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  • Much of Holbach's fame is due to his intimate connexion with the brilliant coterie of bold thinkers and polished wits whose creed, the new philosophy, is concentrated in the famous Encyclopedie.

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  • Lord Rosse had therefore no help towards his brilliant results.

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  • His speculum metal is composed of four atoms of copper (126.4 parts) and one of tin (58.9 parts), a brilliant alloy, which resists tarnish better than any other compound tried.

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  • The wide popularity of his brilliant lectures in the " schools " of Paris made this city the resort of the many students who were ultimately organized as a " university " (c. 1170).

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  • He was not so much a scientific scholar as a keen and brilliant man of letters and a widely influential apostle of humanism.

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  • Even at the close of the previous century the brilliant achievements of French literature had prompted La Bruyere vs.

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  • As crown prince he distinguished himself by his brilliant victory over the Tatars at Kopersztyn in 1487.

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  • A slight campaign in New Mexico took place in February 1862, in which several brilliant tactical successes were won by the Texan forces, but no permanent foothold was secured by them.

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  • On the whole, the first part of the western campaign was uniformly a brilliant success for the Federal arms. General H.

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  • Like Buell, McClellan had tempered the tools with which others were to strike; he was not again employed, and in his fall was involved his most brilliant subordinate, Fitz John Porter.

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  • Burnside and the new Army of the Ohio had now cleared east Tennessee and occupied Knoxville (September 2), and meanwhile Rosecrans by a brilliant movement, in which he displayed no less daring in execution than skill in planning, once more manoeuvred Bragg out of his position and occupied Chattanooga.

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  • In the closing months of the year Grant's brilliant cavalry commander Sheridan had been put in command of an army to operate against Early in the Valley.

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  • After a brilliant university career at the university of Brunswick, at Edinburgh and Heidelberg, he returned to Canada and taught in various local schools, eventually becoming professor of classics and history in the local university.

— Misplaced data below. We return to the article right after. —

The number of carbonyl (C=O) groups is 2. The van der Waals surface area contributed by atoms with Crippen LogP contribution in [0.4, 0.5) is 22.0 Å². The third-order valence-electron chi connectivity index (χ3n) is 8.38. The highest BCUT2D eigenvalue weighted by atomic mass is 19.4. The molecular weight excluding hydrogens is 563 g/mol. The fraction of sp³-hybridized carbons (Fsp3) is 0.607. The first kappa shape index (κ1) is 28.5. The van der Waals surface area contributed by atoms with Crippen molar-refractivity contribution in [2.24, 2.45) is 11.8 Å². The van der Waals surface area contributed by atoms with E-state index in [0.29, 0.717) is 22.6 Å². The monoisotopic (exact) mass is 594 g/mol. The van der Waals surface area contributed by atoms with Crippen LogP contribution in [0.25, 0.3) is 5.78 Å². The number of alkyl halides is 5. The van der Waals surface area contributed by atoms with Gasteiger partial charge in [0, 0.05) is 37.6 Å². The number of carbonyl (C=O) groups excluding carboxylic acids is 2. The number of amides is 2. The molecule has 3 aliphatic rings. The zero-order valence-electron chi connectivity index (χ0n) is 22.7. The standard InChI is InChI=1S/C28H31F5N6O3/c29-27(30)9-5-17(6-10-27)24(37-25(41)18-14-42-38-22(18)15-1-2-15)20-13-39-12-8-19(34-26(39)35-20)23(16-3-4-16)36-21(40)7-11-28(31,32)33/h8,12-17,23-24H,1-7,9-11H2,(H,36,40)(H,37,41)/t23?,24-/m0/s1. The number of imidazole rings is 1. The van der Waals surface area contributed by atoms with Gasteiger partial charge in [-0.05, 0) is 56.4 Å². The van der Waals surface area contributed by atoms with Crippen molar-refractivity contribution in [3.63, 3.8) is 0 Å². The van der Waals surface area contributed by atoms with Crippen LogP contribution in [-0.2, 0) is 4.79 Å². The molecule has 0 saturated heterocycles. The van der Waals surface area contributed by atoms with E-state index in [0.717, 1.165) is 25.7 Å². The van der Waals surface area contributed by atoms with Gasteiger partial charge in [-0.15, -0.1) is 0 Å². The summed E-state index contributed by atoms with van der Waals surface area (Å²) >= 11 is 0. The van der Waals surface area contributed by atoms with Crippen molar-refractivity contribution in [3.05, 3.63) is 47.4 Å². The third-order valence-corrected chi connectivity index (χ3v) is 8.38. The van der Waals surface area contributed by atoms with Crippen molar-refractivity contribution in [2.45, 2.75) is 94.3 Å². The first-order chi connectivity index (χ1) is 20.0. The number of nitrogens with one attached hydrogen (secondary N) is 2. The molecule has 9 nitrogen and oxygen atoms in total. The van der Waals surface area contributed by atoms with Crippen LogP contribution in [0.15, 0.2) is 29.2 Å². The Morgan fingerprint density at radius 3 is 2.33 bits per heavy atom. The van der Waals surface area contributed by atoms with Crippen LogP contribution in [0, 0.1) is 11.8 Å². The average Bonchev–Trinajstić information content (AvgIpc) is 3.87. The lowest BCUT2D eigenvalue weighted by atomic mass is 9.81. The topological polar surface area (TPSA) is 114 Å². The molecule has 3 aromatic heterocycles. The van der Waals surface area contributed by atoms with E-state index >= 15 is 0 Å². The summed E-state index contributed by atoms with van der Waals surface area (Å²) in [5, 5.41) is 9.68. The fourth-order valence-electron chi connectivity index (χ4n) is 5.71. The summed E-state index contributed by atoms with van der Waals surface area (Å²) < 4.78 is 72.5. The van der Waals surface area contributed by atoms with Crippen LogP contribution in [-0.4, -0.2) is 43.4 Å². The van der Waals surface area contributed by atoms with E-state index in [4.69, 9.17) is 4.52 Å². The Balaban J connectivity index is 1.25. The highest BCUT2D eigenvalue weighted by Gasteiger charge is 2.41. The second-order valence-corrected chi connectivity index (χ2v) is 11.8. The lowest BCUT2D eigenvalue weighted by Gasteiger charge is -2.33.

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  • A careful and even brilliant financier, and a keen debater, he became known as a strong believer in protection for Canadian industries and in preferential trade within the British empire.

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  • The conduct of Lord Cochrane, as he was called till the death of his father, was brilliant and was rewarded by the order of the Bath, but his aggressive temper led him into making attacks on the admiral which necessitated a court-martial on Gambier.

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  • The best sides of his character were his brilliant social gifts and his intense devotion to literature and art.

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  • From 1875 onwards Smith contributed to the 9th edition of the Encyclopaedia Britannica a long series of important articles, which, together with the articles of Cheyne, Wellhausen and others, made that work an important factor in the change which was to pass over English thought in regard to the Bible; in 1878, by his pleadings in the trial for heresy brought against him on the ground of these articles, he turned a personal defeat in the immediate issue into a notable victory for the cause which led to his condemnation; and subsequently (in 1880), in two series of lectures, afterwards published 2 and widely read, he gave a brilliant, and, as it proved, to a rapidly increasing number a convincing exposition of the criticism of the literature, history and religion of Israel, which was already represented in Germany 2 The Old Testament in the Jewish Church (1881); The Prophets of Israel (1882).

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  • Space forbids any attempt to sketch here the special growth of criticism in other countries, such as France, where the brilliant genius of Renan was in part devoted to the Old Testament, or within the Roman Catholic Church, which possesses in Pere Lagrange, for example, a deservedly influential critical scholar, and in the Revue Biblique an organ which devotes much attention to the critical study of the Old Testament.